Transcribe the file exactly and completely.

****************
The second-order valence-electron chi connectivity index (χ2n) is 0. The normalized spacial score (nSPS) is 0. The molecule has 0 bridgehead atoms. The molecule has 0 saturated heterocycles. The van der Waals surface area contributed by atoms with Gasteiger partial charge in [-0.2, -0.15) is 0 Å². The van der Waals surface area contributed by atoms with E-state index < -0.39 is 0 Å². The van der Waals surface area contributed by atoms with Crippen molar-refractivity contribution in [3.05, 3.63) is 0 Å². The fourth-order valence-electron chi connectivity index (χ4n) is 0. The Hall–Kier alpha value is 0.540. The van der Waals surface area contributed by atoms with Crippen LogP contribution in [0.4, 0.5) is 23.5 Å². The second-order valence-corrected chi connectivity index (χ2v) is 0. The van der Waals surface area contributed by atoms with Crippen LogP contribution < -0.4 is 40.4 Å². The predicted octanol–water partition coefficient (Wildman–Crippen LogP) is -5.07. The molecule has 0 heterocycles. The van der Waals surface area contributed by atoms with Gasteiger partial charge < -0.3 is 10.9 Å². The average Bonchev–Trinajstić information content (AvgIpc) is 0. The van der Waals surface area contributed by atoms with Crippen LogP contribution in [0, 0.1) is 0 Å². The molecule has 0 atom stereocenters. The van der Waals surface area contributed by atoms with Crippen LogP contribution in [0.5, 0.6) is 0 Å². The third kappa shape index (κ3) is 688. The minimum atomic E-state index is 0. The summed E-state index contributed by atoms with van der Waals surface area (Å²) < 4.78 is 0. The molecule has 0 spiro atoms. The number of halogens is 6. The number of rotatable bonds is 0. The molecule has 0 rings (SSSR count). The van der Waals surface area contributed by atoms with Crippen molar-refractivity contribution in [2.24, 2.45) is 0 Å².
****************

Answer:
The second-order valence-electron chi connectivity index (χ2n) is 0. The normalized spacial score (nSPS) is 0. The molecule has 0 bridgehead atoms. The molecule has 0 saturated heterocycles. The van der Waals surface area contributed by atoms with Gasteiger partial charge in [-0.2, -0.15) is 0 Å². The van der Waals surface area contributed by atoms with E-state index < -0.39 is 0 Å². The van der Waals surface area contributed by atoms with Crippen molar-refractivity contribution in [3.05, 3.63) is 0 Å². The fourth-order valence-electron chi connectivity index (χ4n) is 0. The Hall–Kier alpha value is 0.540. The van der Waals surface area contributed by atoms with Crippen LogP contribution in [0.4, 0.5) is 23.5 Å². The second-order valence-corrected chi connectivity index (χ2v) is 0. The van der Waals surface area contributed by atoms with Crippen LogP contribution < -0.4 is 40.4 Å². The predicted octanol–water partition coefficient (Wildman–Crippen LogP) is -5.07. The molecule has 0 heterocycles. The van der Waals surface area contributed by atoms with Gasteiger partial charge < -0.3 is 10.9 Å². The average Bonchev–Trinajstić information content (AvgIpc) is 0. The van der Waals surface area contributed by atoms with Crippen LogP contribution in [0, 0.1) is 0 Å². The molecule has 0 atom stereocenters. The van der Waals surface area contributed by atoms with Crippen LogP contribution in [0.5, 0.6) is 0 Å². The third kappa shape index (κ3) is 688. The minimum atomic E-state index is 0. The summed E-state index contributed by atoms with van der Waals surface area (Å²) < 4.78 is 0. The molecule has 0 spiro atoms. The number of halogens is 6. The number of rotatable bonds is 0. The molecule has 0 rings (SSSR count). The van der Waals surface area contributed by atoms with Crippen molar-refractivity contribution in [2.24, 2.45) is 0 Å².